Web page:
I started this post months ago, and never finished it. When my sweet friend Kristen at Ladybug’s Teacher Files asked about homework organization on her Facebook page, I was *inspired* to finish it. 🙂 I also thought it might be fun to find out how other bloggers organize and assign homework.
|Button Credits: Ashley Hughes, Mr. Magician, KG Fonts, and Scrappin’ Doodles|
A couple of summers ago, I was hanging out with one of my favorite teacher peeps and saw her kiddos’ homework journals. They were in kindergarten at the time, but I immediately thought, “This is genius!” She and I started talking and she said she loved it – they were easy to keep up with, the kids could look back on previous assignments to review skills, and it was also a great parent-teacher communication tool.
I talked it over with my teaching partner and we decided to try it in 3rd. Two years later, it’s spread throughout our whole grade level and several other classrooms in our building as well. We love it!
One of the first out-of-pocket purchases I will make this summer is 25-30 composition notebooks. I wait until they go on sale at Office Depot/Office Max/Target/wherever for $0.25 each. It ends up being a $5-6 purchase – and well worth it for us to be able to start the first day with our homework journals.
Yes, you read that right. We give homework on the first day of school. I know. I’m such a meanie. But honestly, it fits right in with our lessons on Habit 3: Putting First Things First and it gives our students a chance to apply it right away.
We have our first “family group meeting” where we combine both homerooms for a big talk and go over our homework expectations, rewards for completing it all week long, and consequences for leaving it at home or bringing it back incomplete.
Here’s a quick rundown on all of that good stuff:
- We assign homework Monday – Thursday, one language arts and one math assignment each night.
- We have a set time each day where we both go over and give the kids time to glue in their homework or write down the night’s assignment(s).
- All homework turned in on time all week long = Homeworkopoly the following Monday. We use Kristen’s game board! Since we don’t assign Friday homework, this works out perfectly! The kids play as they come in for the day and it doesn’t take up any of our instructional time.
- If they don’t turn in an assignment, they don’t play. Period. This might seem a little harsh, but because we stick to this, we rarely have homework issues after the first six weeks.
- When they are missing something (barring a family emergency), they take an extra copy of the assignment to lunch and complete it there. They don’t have silent lunch, but when they have to make up an assignment, they don’t do much talking on their own.
|Homework on the first night of school!|
We start the first week with one assignment each night, and it alternates between language arts and math. We’ve learned that growing our expectations for the kids instead of throwing everything at them all at once builds their confidence and willingness to get their homework done. This also ensures that (almost) everyone will be able to play Homeworkopoly after the first week – another big motivator.
The very first night, we ask them to write about their first day at school. It gives us a chance to see things from their perspective, get to know them a little bit, and it shows me where they are (relatively) with their writing abilities!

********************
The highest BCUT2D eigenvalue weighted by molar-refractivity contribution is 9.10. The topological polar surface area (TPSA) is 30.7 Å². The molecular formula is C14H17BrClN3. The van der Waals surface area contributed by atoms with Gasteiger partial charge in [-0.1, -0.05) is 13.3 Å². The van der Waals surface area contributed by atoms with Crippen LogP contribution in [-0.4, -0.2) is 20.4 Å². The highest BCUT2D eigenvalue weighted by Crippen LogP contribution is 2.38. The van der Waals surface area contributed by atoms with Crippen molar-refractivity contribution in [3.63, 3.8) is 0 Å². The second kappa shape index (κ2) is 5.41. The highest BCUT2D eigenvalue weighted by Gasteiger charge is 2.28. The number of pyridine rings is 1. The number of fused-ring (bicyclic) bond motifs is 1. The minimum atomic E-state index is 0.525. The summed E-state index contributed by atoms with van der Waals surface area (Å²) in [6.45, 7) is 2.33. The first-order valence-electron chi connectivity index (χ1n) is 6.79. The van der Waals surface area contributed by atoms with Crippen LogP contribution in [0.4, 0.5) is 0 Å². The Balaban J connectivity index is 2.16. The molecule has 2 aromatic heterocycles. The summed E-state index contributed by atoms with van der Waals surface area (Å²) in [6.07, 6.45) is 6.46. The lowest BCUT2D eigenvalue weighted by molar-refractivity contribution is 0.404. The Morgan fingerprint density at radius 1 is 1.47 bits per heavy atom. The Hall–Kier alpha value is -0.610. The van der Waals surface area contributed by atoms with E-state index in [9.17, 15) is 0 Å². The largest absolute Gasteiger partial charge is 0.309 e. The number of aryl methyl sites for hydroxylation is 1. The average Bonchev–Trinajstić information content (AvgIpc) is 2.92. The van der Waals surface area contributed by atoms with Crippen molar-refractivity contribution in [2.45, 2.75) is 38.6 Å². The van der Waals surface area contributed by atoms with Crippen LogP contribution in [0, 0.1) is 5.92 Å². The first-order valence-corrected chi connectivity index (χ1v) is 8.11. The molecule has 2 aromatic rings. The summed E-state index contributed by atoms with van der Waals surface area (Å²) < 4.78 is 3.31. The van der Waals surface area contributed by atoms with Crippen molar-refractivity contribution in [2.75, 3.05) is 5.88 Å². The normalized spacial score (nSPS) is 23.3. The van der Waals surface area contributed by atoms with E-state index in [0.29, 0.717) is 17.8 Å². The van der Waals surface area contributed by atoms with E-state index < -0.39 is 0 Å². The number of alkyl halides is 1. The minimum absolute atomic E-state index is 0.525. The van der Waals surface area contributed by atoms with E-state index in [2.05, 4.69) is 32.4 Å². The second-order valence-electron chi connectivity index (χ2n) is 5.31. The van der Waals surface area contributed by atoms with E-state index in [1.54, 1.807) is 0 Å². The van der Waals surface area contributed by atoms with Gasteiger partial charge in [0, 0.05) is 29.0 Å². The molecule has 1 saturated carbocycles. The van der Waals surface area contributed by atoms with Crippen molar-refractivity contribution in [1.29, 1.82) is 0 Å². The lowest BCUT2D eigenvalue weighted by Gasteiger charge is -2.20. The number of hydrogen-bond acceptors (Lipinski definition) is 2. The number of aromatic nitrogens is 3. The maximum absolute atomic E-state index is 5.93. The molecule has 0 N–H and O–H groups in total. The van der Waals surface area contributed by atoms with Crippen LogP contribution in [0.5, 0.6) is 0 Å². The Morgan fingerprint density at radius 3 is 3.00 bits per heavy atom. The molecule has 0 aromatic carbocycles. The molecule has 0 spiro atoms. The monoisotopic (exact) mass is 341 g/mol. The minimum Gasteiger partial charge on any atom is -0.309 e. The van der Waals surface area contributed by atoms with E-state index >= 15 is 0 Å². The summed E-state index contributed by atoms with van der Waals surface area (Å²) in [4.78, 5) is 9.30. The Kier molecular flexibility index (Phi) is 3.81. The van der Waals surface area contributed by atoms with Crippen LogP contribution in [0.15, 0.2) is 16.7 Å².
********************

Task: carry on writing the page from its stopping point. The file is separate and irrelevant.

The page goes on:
The second week of school, we add in 2 assignments per night (language arts + math). By the third week, they were doing language arts, math, and a reading log.
About that reading log.
By December, I ditched the reading logs.
I know… they have to read… they need to read… but here’s the thing I finally learned after 13 years of homework and teaching: Reading logs have the tendency to turn parents and children into liars. Not all of them, but a lot of them.
I want my kids to go home and want to read. I don’t want it to be a fight, a chore, or a lie. So, in my room, reading at night is optional. I encourage them to take their guided reading books home and reread what we read in class that night. I also let them check out whatever they want from our classroom library using the Book Retriever app. (They are coming out with a desktop version soon – eek!) Now, because I am checking the books out I can see whether or not they are taking a just right book home. We’ll talk about check-in and check-out on another day. 🙂
Here’s what homework looked like by December:
|Homework with the reading logs…|
We found that when we were making copies, we could reduce everything to 85% and it fit fabulously in their journals. It we needed it full size, they just folded it in half and glued the bottom half to the page.
You can *almost* see at the top where K wrote “CHECK POCKET.” We glued a manila envelope (the kind with a clasp to close it) on the back cover so that we had a place for notes from school, notes from us, spelling lists, permission slips, etc. It really worked out beautifully.
Here’s another bonus. My district uses Words Their Way and last year, I had 4 different spelling groups going on at any time. In addition to Spelling City practice in class, I threw in spelling homework a couple of times each week. This meant 4 different lists. Lists get lost, right? Well, with the homework journals our kids had no excuse for losing their lists. Once they completed the first assignment, the words were in their journals – it didn’t matter if they were lost or not! 🙂
The kids also used their journals as a reference. We throw in review skills once or twice a week, and when the kids get “stuck” they can look back through old homework assignments to kickstart their brains. It’s helpful to parents as well!
Now it’s your turn! I would love to hear how YOU do it! 🙂 Just grab the image at the top, put it in your post, and link up with your post (not your blog’s home page) at the bottom!